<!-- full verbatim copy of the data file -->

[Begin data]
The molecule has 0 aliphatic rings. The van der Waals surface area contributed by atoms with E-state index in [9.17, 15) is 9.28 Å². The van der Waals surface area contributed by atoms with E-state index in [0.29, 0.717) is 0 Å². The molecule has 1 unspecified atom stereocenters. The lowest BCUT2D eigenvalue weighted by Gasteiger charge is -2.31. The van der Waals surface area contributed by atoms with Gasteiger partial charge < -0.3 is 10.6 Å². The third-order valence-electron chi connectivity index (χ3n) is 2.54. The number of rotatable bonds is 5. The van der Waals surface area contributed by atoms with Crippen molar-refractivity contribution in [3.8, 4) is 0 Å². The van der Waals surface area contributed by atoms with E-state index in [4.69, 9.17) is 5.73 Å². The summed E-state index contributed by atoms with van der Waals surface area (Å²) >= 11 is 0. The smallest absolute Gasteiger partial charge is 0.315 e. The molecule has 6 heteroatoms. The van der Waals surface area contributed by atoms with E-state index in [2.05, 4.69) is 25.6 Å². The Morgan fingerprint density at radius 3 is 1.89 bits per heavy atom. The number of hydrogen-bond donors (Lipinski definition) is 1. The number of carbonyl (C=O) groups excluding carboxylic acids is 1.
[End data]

The molecule has 0 aliphatic rings. The van der Waals surface area contributed by atoms with E-state index in [9.17, 15) is 9.28 Å². The van der Waals surface area contributed by atoms with E-state index in [0.29, 0.717) is 0 Å². The molecule has 1 unspecified atom stereocenters. The lowest BCUT2D eigenvalue weighted by Gasteiger charge is -2.31. The van der Waals surface area contributed by atoms with Gasteiger partial charge < -0.3 is 10.6 Å². The third-order valence-electron chi connectivity index (χ3n) is 2.54. The number of rotatable bonds is 5. The van der Waals surface area contributed by atoms with Crippen molar-refractivity contribution in [3.8, 4) is 0 Å². The van der Waals surface area contributed by atoms with E-state index in [4.69, 9.17) is 5.73 Å². The summed E-state index contributed by atoms with van der Waals surface area (Å²) >= 11 is 0. The smallest absolute Gasteiger partial charge is 0.315 e. The molecule has 6 heteroatoms. The van der Waals surface area contributed by atoms with E-state index in [2.05, 4.69) is 25.6 Å². The Morgan fingerprint density at radius 3 is 1.89 bits per heavy atom. The number of hydrogen-bond donors (Lipinski definition) is 1. The number of carbonyl (C=O) groups excluding carboxylic acids is 1.